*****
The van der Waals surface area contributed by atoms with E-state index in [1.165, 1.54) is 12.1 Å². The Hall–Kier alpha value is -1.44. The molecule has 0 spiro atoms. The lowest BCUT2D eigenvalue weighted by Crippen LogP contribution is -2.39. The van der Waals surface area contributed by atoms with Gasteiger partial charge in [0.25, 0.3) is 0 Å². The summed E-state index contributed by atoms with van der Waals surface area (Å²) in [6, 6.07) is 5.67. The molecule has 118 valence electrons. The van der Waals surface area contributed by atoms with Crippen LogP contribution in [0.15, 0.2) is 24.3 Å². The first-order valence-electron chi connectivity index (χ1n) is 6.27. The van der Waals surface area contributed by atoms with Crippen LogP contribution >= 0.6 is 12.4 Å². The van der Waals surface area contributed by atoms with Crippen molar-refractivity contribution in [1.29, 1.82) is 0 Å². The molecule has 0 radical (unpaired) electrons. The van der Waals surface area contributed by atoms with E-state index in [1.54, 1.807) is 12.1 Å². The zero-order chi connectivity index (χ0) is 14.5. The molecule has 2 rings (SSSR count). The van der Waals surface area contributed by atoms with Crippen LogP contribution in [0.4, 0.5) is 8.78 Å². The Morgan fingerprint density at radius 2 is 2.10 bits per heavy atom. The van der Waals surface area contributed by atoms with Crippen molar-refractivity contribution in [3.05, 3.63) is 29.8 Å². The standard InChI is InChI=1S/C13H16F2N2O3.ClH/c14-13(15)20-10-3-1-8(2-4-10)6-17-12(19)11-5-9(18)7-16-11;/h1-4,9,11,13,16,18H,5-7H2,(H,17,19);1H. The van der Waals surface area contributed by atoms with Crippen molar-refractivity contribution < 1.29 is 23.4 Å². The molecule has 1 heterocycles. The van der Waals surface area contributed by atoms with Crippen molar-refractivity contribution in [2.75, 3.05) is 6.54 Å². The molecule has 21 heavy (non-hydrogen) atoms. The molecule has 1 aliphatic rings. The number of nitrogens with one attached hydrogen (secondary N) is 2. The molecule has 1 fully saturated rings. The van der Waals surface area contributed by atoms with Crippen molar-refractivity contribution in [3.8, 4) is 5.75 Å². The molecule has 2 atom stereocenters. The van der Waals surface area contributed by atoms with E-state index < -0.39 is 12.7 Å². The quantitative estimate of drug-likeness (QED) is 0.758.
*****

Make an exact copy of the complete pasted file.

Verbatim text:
The van der Waals surface area contributed by atoms with E-state index in [1.165, 1.54) is 12.1 Å². The Hall–Kier alpha value is -1.44. The molecule has 0 spiro atoms. The lowest BCUT2D eigenvalue weighted by Crippen LogP contribution is -2.39. The van der Waals surface area contributed by atoms with Gasteiger partial charge in [0.25, 0.3) is 0 Å². The summed E-state index contributed by atoms with van der Waals surface area (Å²) in [6, 6.07) is 5.67. The molecule has 118 valence electrons. The van der Waals surface area contributed by atoms with Crippen LogP contribution in [0.15, 0.2) is 24.3 Å². The first-order valence-electron chi connectivity index (χ1n) is 6.27. The van der Waals surface area contributed by atoms with Crippen LogP contribution >= 0.6 is 12.4 Å². The van der Waals surface area contributed by atoms with Crippen molar-refractivity contribution in [1.29, 1.82) is 0 Å². The molecule has 0 radical (unpaired) electrons. The van der Waals surface area contributed by atoms with E-state index in [1.54, 1.807) is 12.1 Å². The zero-order chi connectivity index (χ0) is 14.5. The molecule has 2 rings (SSSR count). The van der Waals surface area contributed by atoms with Crippen LogP contribution in [0.4, 0.5) is 8.78 Å². The Morgan fingerprint density at radius 2 is 2.10 bits per heavy atom. The van der Waals surface area contributed by atoms with Crippen molar-refractivity contribution in [3.05, 3.63) is 29.8 Å². The standard InChI is InChI=1S/C13H16F2N2O3.ClH/c14-13(15)20-10-3-1-8(2-4-10)6-17-12(19)11-5-9(18)7-16-11;/h1-4,9,11,13,16,18H,5-7H2,(H,17,19);1H. The van der Waals surface area contributed by atoms with Crippen molar-refractivity contribution < 1.29 is 23.4 Å². The molecule has 1 heterocycles. The van der Waals surface area contributed by atoms with Crippen molar-refractivity contribution in [2.75, 3.05) is 6.54 Å². The molecule has 21 heavy (non-hydrogen) atoms. The molecule has 1 aliphatic rings. The number of nitrogens with one attached hydrogen (secondary N) is 2. The molecule has 1 fully saturated rings. The van der Waals surface area contributed by atoms with Crippen molar-refractivity contribution in [3.8, 4) is 5.75 Å². The molecule has 2 atom stereocenters. The van der Waals surface area contributed by atoms with E-state index < -0.39 is 12.7 Å². The quantitative estimate of drug-likeness (QED) is 0.758.